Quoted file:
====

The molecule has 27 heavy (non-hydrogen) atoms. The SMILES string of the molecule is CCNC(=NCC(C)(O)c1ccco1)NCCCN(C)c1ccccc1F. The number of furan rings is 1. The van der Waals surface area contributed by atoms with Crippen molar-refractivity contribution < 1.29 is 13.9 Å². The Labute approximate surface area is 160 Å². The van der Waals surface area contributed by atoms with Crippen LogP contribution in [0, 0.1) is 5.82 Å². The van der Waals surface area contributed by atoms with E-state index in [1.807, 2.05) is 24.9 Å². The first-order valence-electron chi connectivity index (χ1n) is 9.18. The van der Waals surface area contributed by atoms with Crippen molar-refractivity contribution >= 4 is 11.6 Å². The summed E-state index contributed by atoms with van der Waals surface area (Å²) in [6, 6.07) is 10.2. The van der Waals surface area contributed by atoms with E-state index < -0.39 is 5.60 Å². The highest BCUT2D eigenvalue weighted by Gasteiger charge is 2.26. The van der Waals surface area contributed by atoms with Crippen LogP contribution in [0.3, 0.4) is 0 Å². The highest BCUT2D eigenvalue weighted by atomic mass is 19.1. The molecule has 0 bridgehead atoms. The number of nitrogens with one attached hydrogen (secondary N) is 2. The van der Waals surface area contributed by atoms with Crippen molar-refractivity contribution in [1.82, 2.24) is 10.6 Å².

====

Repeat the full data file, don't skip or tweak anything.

The molecule has 27 heavy (non-hydrogen) atoms. The SMILES string of the molecule is CCNC(=NCC(C)(O)c1ccco1)NCCCN(C)c1ccccc1F. The number of furan rings is 1. The van der Waals surface area contributed by atoms with Crippen molar-refractivity contribution < 1.29 is 13.9 Å². The Labute approximate surface area is 160 Å². The van der Waals surface area contributed by atoms with Crippen LogP contribution in [0, 0.1) is 5.82 Å². The van der Waals surface area contributed by atoms with E-state index in [1.807, 2.05) is 24.9 Å². The first-order valence-electron chi connectivity index (χ1n) is 9.18. The van der Waals surface area contributed by atoms with Crippen molar-refractivity contribution >= 4 is 11.6 Å². The summed E-state index contributed by atoms with van der Waals surface area (Å²) in [6, 6.07) is 10.2. The van der Waals surface area contributed by atoms with E-state index < -0.39 is 5.60 Å². The highest BCUT2D eigenvalue weighted by Gasteiger charge is 2.26. The van der Waals surface area contributed by atoms with Crippen LogP contribution in [0.3, 0.4) is 0 Å². The highest BCUT2D eigenvalue weighted by atomic mass is 19.1. The molecule has 0 bridgehead atoms. The number of nitrogens with one attached hydrogen (secondary N) is 2. The van der Waals surface area contributed by atoms with Crippen molar-refractivity contribution in [1.82, 2.24) is 10.6 Å².